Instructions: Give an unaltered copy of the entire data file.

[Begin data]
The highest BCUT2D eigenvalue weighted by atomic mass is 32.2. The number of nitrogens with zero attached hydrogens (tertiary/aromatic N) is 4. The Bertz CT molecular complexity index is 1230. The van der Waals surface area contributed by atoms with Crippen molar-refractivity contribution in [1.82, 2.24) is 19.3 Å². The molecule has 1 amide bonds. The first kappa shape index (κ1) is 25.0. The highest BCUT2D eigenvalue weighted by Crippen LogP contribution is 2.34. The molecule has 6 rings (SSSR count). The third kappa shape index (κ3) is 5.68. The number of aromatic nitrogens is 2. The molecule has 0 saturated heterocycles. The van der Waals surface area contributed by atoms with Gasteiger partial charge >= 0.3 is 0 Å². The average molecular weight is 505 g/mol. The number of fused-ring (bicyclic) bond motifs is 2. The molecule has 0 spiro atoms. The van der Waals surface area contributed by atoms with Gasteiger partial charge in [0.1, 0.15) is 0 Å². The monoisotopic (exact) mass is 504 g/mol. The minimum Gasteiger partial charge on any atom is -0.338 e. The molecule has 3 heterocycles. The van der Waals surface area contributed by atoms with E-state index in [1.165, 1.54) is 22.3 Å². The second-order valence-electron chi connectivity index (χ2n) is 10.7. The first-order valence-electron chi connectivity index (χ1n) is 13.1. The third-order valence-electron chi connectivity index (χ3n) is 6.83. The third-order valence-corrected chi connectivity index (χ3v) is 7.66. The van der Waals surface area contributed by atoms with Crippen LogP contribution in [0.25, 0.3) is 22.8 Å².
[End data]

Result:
The highest BCUT2D eigenvalue weighted by atomic mass is 32.2. The number of nitrogens with zero attached hydrogens (tertiary/aromatic N) is 4. The Bertz CT molecular complexity index is 1230. The van der Waals surface area contributed by atoms with Crippen molar-refractivity contribution in [1.82, 2.24) is 19.3 Å². The molecule has 1 amide bonds. The first kappa shape index (κ1) is 25.0. The highest BCUT2D eigenvalue weighted by Crippen LogP contribution is 2.34. The molecule has 6 rings (SSSR count). The third kappa shape index (κ3) is 5.68. The number of aromatic nitrogens is 2. The molecule has 0 saturated heterocycles. The van der Waals surface area contributed by atoms with Gasteiger partial charge >= 0.3 is 0 Å². The average molecular weight is 505 g/mol. The number of fused-ring (bicyclic) bond motifs is 2. The molecule has 0 spiro atoms. The van der Waals surface area contributed by atoms with Gasteiger partial charge in [0.1, 0.15) is 0 Å². The monoisotopic (exact) mass is 504 g/mol. The minimum Gasteiger partial charge on any atom is -0.338 e. The molecule has 3 heterocycles. The van der Waals surface area contributed by atoms with E-state index in [1.165, 1.54) is 22.3 Å². The second-order valence-electron chi connectivity index (χ2n) is 10.7. The first-order valence-electron chi connectivity index (χ1n) is 13.1. The third-order valence-electron chi connectivity index (χ3n) is 6.83. The third-order valence-corrected chi connectivity index (χ3v) is 7.66. The van der Waals surface area contributed by atoms with Crippen LogP contribution in [0.25, 0.3) is 22.8 Å².